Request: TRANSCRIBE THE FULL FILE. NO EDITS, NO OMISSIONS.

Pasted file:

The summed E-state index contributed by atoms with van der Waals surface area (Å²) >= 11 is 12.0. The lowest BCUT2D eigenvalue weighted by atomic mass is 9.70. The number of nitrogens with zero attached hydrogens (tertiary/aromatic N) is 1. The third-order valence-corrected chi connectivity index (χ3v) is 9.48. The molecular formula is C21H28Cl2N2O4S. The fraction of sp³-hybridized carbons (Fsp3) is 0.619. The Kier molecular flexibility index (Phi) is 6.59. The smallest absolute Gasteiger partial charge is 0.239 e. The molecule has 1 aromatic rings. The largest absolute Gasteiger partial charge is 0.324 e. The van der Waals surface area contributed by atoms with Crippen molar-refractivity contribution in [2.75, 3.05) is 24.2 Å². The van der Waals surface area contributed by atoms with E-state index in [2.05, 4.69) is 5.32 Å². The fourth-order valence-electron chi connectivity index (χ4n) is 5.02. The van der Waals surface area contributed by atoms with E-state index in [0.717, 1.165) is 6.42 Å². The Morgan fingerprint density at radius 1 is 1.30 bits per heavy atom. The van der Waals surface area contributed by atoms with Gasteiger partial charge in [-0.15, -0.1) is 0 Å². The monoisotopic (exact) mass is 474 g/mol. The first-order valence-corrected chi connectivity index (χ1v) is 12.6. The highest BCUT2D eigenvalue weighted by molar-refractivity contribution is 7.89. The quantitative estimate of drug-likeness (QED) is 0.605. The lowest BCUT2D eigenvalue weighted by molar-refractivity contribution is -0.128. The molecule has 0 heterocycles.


The summed E-state index contributed by atoms with van der Waals surface area (Å²) >= 11 is 12.0. The lowest BCUT2D eigenvalue weighted by atomic mass is 9.70. The number of nitrogens with zero attached hydrogens (tertiary/aromatic N) is 1. The third-order valence-corrected chi connectivity index (χ3v) is 9.48. The molecular formula is C21H28Cl2N2O4S. The fraction of sp³-hybridized carbons (Fsp3) is 0.619. The Kier molecular flexibility index (Phi) is 6.59. The smallest absolute Gasteiger partial charge is 0.239 e. The molecule has 1 aromatic rings. The largest absolute Gasteiger partial charge is 0.324 e. The van der Waals surface area contributed by atoms with Crippen molar-refractivity contribution in [2.75, 3.05) is 24.2 Å². The van der Waals surface area contributed by atoms with E-state index in [2.05, 4.69) is 5.32 Å². The fourth-order valence-electron chi connectivity index (χ4n) is 5.02. The van der Waals surface area contributed by atoms with E-state index in [0.717, 1.165) is 6.42 Å². The Morgan fingerprint density at radius 1 is 1.30 bits per heavy atom. The van der Waals surface area contributed by atoms with Gasteiger partial charge in [-0.15, -0.1) is 0 Å². The monoisotopic (exact) mass is 474 g/mol. The first-order valence-corrected chi connectivity index (χ1v) is 12.6. The highest BCUT2D eigenvalue weighted by molar-refractivity contribution is 7.89. The quantitative estimate of drug-likeness (QED) is 0.605. The lowest BCUT2D eigenvalue weighted by molar-refractivity contribution is -0.128. The molecule has 0 heterocycles.